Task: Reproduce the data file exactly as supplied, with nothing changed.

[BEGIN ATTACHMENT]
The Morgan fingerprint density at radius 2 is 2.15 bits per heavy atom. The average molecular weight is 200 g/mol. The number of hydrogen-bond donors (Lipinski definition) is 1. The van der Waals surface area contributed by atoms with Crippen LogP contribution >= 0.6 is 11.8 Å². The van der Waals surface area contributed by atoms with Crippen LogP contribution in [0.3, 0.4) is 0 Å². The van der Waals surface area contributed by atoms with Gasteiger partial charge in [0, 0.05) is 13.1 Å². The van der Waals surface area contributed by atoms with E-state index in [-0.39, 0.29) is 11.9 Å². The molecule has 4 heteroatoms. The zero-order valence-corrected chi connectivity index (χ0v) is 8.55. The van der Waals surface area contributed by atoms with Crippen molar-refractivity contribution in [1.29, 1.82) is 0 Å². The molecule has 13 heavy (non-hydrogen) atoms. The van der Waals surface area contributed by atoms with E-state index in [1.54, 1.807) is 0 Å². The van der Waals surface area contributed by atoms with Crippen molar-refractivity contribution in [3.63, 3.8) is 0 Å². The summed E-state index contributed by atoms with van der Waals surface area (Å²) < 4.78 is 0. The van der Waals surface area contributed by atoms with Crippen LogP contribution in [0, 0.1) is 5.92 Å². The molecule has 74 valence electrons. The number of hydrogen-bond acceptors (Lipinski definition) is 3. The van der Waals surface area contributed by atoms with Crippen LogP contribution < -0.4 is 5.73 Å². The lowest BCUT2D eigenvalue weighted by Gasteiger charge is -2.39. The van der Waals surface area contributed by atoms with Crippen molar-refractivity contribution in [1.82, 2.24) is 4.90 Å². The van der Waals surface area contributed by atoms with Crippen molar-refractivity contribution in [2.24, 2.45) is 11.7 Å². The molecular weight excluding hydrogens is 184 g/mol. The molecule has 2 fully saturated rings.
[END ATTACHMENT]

The Morgan fingerprint density at radius 2 is 2.15 bits per heavy atom. The average molecular weight is 200 g/mol. The number of hydrogen-bond donors (Lipinski definition) is 1. The van der Waals surface area contributed by atoms with Crippen LogP contribution >= 0.6 is 11.8 Å². The van der Waals surface area contributed by atoms with Crippen LogP contribution in [0.3, 0.4) is 0 Å². The van der Waals surface area contributed by atoms with Gasteiger partial charge in [0, 0.05) is 13.1 Å². The van der Waals surface area contributed by atoms with E-state index in [-0.39, 0.29) is 11.9 Å². The molecule has 4 heteroatoms. The zero-order valence-corrected chi connectivity index (χ0v) is 8.55. The van der Waals surface area contributed by atoms with Crippen molar-refractivity contribution in [1.29, 1.82) is 0 Å². The molecule has 13 heavy (non-hydrogen) atoms. The van der Waals surface area contributed by atoms with E-state index in [1.54, 1.807) is 0 Å². The van der Waals surface area contributed by atoms with Crippen molar-refractivity contribution in [3.63, 3.8) is 0 Å². The summed E-state index contributed by atoms with van der Waals surface area (Å²) < 4.78 is 0. The van der Waals surface area contributed by atoms with Crippen LogP contribution in [0, 0.1) is 5.92 Å². The molecule has 74 valence electrons. The number of hydrogen-bond acceptors (Lipinski definition) is 3. The van der Waals surface area contributed by atoms with Crippen LogP contribution < -0.4 is 5.73 Å². The lowest BCUT2D eigenvalue weighted by Gasteiger charge is -2.39. The van der Waals surface area contributed by atoms with Crippen molar-refractivity contribution in [1.82, 2.24) is 4.90 Å². The van der Waals surface area contributed by atoms with Crippen molar-refractivity contribution in [2.24, 2.45) is 11.7 Å². The molecular weight excluding hydrogens is 184 g/mol. The molecule has 2 fully saturated rings.